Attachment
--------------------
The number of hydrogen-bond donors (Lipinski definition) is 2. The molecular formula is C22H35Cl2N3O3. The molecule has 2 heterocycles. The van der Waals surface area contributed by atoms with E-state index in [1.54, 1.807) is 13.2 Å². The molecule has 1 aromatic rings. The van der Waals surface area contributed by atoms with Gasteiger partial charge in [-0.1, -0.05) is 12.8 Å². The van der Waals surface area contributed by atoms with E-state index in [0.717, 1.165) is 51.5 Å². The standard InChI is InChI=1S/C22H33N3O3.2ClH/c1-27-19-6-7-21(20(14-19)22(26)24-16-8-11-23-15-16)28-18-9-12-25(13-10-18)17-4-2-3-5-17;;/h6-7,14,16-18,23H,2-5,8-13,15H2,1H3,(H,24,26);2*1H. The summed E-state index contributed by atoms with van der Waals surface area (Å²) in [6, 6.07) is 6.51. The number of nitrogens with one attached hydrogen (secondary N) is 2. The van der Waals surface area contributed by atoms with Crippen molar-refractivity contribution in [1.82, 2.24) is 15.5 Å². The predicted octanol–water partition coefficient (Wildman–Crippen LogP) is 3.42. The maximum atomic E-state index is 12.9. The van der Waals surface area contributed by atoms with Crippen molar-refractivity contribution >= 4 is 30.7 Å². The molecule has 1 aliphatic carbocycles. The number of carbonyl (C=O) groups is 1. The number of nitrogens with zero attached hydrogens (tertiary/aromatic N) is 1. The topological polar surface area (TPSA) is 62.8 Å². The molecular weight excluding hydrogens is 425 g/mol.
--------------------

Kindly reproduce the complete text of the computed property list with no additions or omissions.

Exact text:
The number of hydrogen-bond donors (Lipinski definition) is 2. The molecular formula is C22H35Cl2N3O3. The molecule has 2 heterocycles. The van der Waals surface area contributed by atoms with E-state index in [1.54, 1.807) is 13.2 Å². The molecule has 1 aromatic rings. The van der Waals surface area contributed by atoms with Gasteiger partial charge in [-0.1, -0.05) is 12.8 Å². The van der Waals surface area contributed by atoms with E-state index in [0.717, 1.165) is 51.5 Å². The standard InChI is InChI=1S/C22H33N3O3.2ClH/c1-27-19-6-7-21(20(14-19)22(26)24-16-8-11-23-15-16)28-18-9-12-25(13-10-18)17-4-2-3-5-17;;/h6-7,14,16-18,23H,2-5,8-13,15H2,1H3,(H,24,26);2*1H. The summed E-state index contributed by atoms with van der Waals surface area (Å²) in [6, 6.07) is 6.51. The number of nitrogens with one attached hydrogen (secondary N) is 2. The van der Waals surface area contributed by atoms with Crippen molar-refractivity contribution in [1.82, 2.24) is 15.5 Å². The predicted octanol–water partition coefficient (Wildman–Crippen LogP) is 3.42. The maximum atomic E-state index is 12.9. The van der Waals surface area contributed by atoms with Crippen molar-refractivity contribution >= 4 is 30.7 Å². The molecule has 1 aliphatic carbocycles. The number of carbonyl (C=O) groups is 1. The number of nitrogens with zero attached hydrogens (tertiary/aromatic N) is 1. The topological polar surface area (TPSA) is 62.8 Å². The molecular weight excluding hydrogens is 425 g/mol.